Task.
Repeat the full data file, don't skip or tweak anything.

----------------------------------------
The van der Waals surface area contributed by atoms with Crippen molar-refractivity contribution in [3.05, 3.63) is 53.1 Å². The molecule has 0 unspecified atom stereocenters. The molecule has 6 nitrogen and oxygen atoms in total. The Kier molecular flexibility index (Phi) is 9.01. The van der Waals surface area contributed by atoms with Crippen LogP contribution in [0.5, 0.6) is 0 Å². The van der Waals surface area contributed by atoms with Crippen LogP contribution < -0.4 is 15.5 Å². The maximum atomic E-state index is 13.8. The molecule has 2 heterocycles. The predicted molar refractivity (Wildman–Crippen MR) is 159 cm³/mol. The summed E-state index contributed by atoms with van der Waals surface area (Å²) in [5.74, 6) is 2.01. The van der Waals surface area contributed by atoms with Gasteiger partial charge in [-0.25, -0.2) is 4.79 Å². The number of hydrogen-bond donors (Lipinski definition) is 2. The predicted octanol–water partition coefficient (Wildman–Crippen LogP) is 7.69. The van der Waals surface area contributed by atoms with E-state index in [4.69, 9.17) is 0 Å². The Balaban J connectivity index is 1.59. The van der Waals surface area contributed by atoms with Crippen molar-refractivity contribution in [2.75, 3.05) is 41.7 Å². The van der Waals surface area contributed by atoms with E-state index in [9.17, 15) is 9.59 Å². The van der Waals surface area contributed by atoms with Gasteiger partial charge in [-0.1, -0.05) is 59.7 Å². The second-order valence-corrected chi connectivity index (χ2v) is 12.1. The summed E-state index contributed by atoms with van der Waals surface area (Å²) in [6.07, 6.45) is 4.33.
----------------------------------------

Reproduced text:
The van der Waals surface area contributed by atoms with Crippen molar-refractivity contribution in [3.05, 3.63) is 53.1 Å². The molecule has 0 unspecified atom stereocenters. The molecule has 6 nitrogen and oxygen atoms in total. The Kier molecular flexibility index (Phi) is 9.01. The van der Waals surface area contributed by atoms with Crippen LogP contribution in [0.5, 0.6) is 0 Å². The van der Waals surface area contributed by atoms with Crippen LogP contribution < -0.4 is 15.5 Å². The maximum atomic E-state index is 13.8. The molecule has 2 heterocycles. The predicted molar refractivity (Wildman–Crippen MR) is 159 cm³/mol. The summed E-state index contributed by atoms with van der Waals surface area (Å²) in [5.74, 6) is 2.01. The van der Waals surface area contributed by atoms with Gasteiger partial charge in [-0.25, -0.2) is 4.79 Å². The number of hydrogen-bond donors (Lipinski definition) is 2. The predicted octanol–water partition coefficient (Wildman–Crippen LogP) is 7.69. The van der Waals surface area contributed by atoms with E-state index in [4.69, 9.17) is 0 Å². The Balaban J connectivity index is 1.59. The van der Waals surface area contributed by atoms with Crippen molar-refractivity contribution in [2.75, 3.05) is 41.7 Å². The van der Waals surface area contributed by atoms with E-state index in [9.17, 15) is 9.59 Å². The van der Waals surface area contributed by atoms with Gasteiger partial charge in [-0.1, -0.05) is 59.7 Å². The second-order valence-corrected chi connectivity index (χ2v) is 12.1. The summed E-state index contributed by atoms with van der Waals surface area (Å²) in [6.07, 6.45) is 4.33.